Test Security Insights from ATP 2004
Like most individuals who attended the ATP (Association of Test Publishers) conference this year, our Caveon staff had great experiences: learning about new technologies, hearing about different applications and case studies of testing, and meeting with new friends as well as old. One thing we noticed was the overwhelming buzz around test security. To that end, we’ve put together some of key themes we heard from conference attendees.
High Interest in Test Security
There was very good attendance at sessions, heavy traffic at our Caveon booth, many requests for proposals and other follow up activities such as visits, and much attention to our “Cheating in the News” weekly e-mail.
Multiple Sources for Security Problems
It was clear that security problems come in many sizes and shapes. They threaten not only new computerized testing efforts, but also longstanding and well-established paper-and-pencil testing programs. The scope of the problems was mentioned in conference presentations and in questions posed at sessions and was further reinforced by a good deal of hallway talk and by comments we heard from folks who sought us out at the meeting.
Legal Cases Carefully Studied
Many attendees were very interested in the experience of those who had taken legal action against cheaters. A clear message from the sessions was do not undertake lawsuits lightly. It is not easy and it can be very expensive and time consuming. Going to the courts should be a “last resort” action and taken only when the case is extremely solid.
Becoming More Pro-active
Many companies are coming to the conclusion that we need to regain the initiative in the area of test security and take back control of this key aspect of testing. People feel that we need to band together and build our collective strength. There is considerable interest in sharing what has worked and what has not been as successful in deterring and pursuing cheaters. Also those who have pursued cheaters successfully point out that publicizing widely examples of successful efforts to thwart cheaters is good not just for a specific program but for our industry and field.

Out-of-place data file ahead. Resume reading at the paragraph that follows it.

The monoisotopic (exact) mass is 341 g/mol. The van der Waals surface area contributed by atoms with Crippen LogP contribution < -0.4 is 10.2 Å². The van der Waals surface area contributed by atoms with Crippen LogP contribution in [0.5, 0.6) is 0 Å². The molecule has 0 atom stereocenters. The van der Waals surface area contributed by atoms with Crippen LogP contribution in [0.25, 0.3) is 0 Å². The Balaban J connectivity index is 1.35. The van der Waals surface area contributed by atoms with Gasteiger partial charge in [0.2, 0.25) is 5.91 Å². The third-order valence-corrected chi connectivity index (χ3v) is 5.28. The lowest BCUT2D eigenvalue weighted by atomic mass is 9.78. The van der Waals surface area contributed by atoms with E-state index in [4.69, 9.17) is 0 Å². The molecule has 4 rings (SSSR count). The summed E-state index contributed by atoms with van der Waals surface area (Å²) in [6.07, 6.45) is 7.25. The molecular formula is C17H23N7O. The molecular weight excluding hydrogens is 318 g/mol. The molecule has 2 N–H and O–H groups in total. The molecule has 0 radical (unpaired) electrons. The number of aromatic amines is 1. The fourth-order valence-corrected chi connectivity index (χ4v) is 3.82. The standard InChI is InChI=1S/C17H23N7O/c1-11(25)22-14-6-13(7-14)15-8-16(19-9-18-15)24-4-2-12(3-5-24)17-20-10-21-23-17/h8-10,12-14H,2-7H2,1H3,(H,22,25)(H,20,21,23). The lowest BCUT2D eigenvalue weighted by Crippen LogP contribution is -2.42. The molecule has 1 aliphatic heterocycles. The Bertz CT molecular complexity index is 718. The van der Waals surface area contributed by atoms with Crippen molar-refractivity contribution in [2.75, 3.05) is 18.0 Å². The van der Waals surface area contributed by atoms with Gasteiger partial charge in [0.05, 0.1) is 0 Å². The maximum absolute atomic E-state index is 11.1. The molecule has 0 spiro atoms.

Systematic Searching of Web and Other Media
There is substantial interest in finding more systematic ways to pursue what is appearing on the web and in other media regarding particular programs. Are live items showing up on the web? If so how can we shut down such sites and how much damage has the program suffered? The Caveon Web Patrol tool is directly responsive to this widely felt need.
The security problem is an international one, affecting all cultures and types of high stakes testing programs. At this year’s ATP meeting there seemed much less inclination to view the security problem as only affecting a small number of countries, e.g., China and India, for example.
Budgeting and Return on Investment
Security is often not a significant part of a testing program’s annual budget. What is a reasonable amount to spend on such efforts? Part of what is needed to answer that question is knowledge of the costs associated with breaches and the economic benefits of corrective actions. Simply put, is it a good business decision to invest more in test security? How much and to what effect? Caveon can help companies address these questions.
Early Detection of Problems
How can we spot a security problem early, before it escalates into a forest fire? There is much interest in Caveon’s Data Forensics service to obtain an early warning that particular countries or specific test centers are displaying anomalous results. Such aberrant results are often strongly suggestive of improper behavior, such as stealing items or responding with explicit prior exposure to questions.
Interest in Security Audits
Caveon’s Security Audit Service is tremendously appealing to testing programs. The idea of an independent and objective evaluation of program practices and procedures makes sense to people and they see many advantages to finding out before the problems occur where their vulnerabilities lie and how they can deal with them.
Willingness to Learn and Change
The ATP attendees seem very willing to modify policies and procedures in order to improve test security. Many business and practical factors are supporting this approach, but there also seems to be a strong sense that it is simply not right to allow cheaters to undermine the credentials of the vast majority of honest test takers.